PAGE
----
On the bright side, it’s remarkable that there aren’t more tragic interactions between kids with autism spectrum disorder and police. Not that there aren’t enough, and they don’t turn tragic, but with the CDC estimating the incidence rate at 1 in 68 (
down up from 1 in 110), there are bound to be more interactions. More importantly, as the prevalence of autism increases, and the children who suffer from it grow bigger and older, they present more of an apparent threat to cops.
Imagine if instead of being fair-haired and rail-thin, Connor had been powerfully built and black or Hispanic. A tense police officer, approaching a young man he thought was a threat to himself or others, might have been tempted to reach for his Taser or service weapon instead of his handcuffs.
Connor Leibel wasn’t doing anything to give rise to Buckeye, Arizona, police officer David Grossman’s concern for his safety. He was a young kid, standing there, being autistic. But Grossman had special training that kicked in.
As a graduate of Arizona’s Drug Evaluation and Classification program, Officer Grossman is certified as a “drug recognition expert.” But no one had trained him to recognize one of the classic signs of autism: the repetitive movements that autistic people rely on to manage their anxiety in stressful situations, known as self-stimulation or “stimming.” That’s what Connor was doing with the string when Officer Grossman noticed him while he was on patrol.
Would it be fair for a cop to see some kid behaving in a peculiar manner and suspect drugs? Sure. Would the cop then use his special cop voodoo to take control of the situation, look for the signs of a threat, and be prepared to act on it in case the First Rule of Policing had to be invoked? Certainly. But then, everything about Connor’s behavior, speech, demeanor, even language, would make a cop’s hair stand on end.
Not because Connor was a threat, but because he was autistic. If one looks at it from the cop perspective, everything Connor did, and didn’t do, was an indication of something bad. If one looks at it from Connor’s perspective, everything he did was entirely normal for an autistic kid.
Obviously, it’s not a crime to be autistic. Obviously, an autistic kid can’t become unautistic because a cop commands him to do so any more than a deaf person can hear when a cop screams “freeze” from behind, right before he pumps a few bullets into him.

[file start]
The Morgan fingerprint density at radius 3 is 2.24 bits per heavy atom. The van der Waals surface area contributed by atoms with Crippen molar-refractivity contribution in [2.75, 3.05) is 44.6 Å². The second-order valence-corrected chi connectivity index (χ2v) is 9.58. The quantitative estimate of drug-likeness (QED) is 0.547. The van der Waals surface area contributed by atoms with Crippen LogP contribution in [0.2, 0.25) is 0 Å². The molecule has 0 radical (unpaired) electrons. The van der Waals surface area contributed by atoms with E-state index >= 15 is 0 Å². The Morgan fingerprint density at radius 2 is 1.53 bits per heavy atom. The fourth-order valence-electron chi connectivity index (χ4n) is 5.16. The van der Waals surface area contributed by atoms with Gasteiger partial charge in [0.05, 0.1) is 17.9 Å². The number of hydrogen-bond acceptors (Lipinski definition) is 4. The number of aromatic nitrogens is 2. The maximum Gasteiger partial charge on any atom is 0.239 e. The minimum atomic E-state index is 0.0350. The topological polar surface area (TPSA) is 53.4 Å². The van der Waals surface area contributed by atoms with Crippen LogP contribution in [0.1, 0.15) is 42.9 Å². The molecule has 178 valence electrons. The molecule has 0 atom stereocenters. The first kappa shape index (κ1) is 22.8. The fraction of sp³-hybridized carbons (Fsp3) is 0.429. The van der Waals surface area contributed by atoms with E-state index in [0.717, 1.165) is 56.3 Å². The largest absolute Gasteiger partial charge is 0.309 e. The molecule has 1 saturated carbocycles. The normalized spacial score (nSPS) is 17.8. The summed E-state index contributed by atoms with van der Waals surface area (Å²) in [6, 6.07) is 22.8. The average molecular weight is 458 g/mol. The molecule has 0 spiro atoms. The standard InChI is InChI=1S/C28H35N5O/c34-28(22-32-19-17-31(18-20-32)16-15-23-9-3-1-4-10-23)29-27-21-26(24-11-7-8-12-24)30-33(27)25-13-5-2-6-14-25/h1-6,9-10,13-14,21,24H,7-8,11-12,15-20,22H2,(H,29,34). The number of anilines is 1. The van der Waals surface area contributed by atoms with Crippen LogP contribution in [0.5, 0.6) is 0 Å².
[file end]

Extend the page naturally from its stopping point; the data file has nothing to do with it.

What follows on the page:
While Grossman’s handling of Connor was awful, at least he survived.
Would the outcome have been more tragic if Connor wasn’t a scrawny white kid? Very likely. That cops see the situation from their perspective isn’t surprising. The same things they’re taught are threats are indicia of autism, but waiting to figure out which it is could put them in potential harm. That’s where the First Rule kicks in, and as it’s been watered down from the muzzle flash to the glint of steel to not being absolutely certain that there is no potential threat, the likelihood of tragedy increases exponentially.
Last year I attended a presentation by Rob Zink, an officer from the St. Paul Police Department in Minnesota, who started the Cop Autism Response Education Project to train his fellow officers how to interact with autistic people, inspired by his experience of having two sons on the spectrum. Officer Zink pointed out that sirens and flashing lights alone can be catastrophic sensory overload for people with autism, while a calm voice and a reassuring demeanor can go a long way toward de-escalating a tense confrontation.
Now that we know that autism is common, and comes in all the hues and shades of a broad human spectrum, we need to give law enforcement officers the knowledge that they need to avoid turning a routine call into a life-altering calamity.
It’s deja vu all over again.
There is no doubt in my mind that police do not want to harm an autistic person. But they do want to go home to their own family every night, and that means that they will invariably err on the side of doing what protects them over being particularly concerned for the welfare of the perceived “bad guy.” One of the keys to this program is to take a moment to observe and identify an autistic person before pulling the trigger.
This will prove more difficult than you think, since stepping back and observing is an invitation for disaster for police. You see, if the person is not autistic, but just your plain old vanilla miscreant, this gives the perp the opportunity to pull a gun and blow the officer’s head off. Not a good outcome. So how should the officer identify the individual who does not pose an immediate threat, and whom he should first observe rather than take a defensive posture? Other than to say that it’s a decision that has to be made on a case by case basis, there are no rules that I can think of.
This comes from 2007, when Newsday ran a story about how police were being trained to be more sensitive to autism, and these tragedies were going to be avoided. Here’s another story to the same effect in 2017. It’s fair to anticipate that it will appear again in 2027.
But the problem won’t be cured by training. It’s adorable that well-intended people believe that there’s a fix, if only police become more sensitive to the behaviors and special needs of autistic people, but that won’t change the fact that the First Rule trumps all. The problem is with the First Rule, and neither police culture nor the courts display any interest in cops taking any chance of harm whatsoever.
While we can train them to recognize the signs of autism all day long, it won’t change anything until they stop employing force at the first hint of a potential for harm to them. And as scrawny autistic kids grow up and become burly autistic adults (or worse, black burly autistic adults who just won’t comply), the bodies will pile up.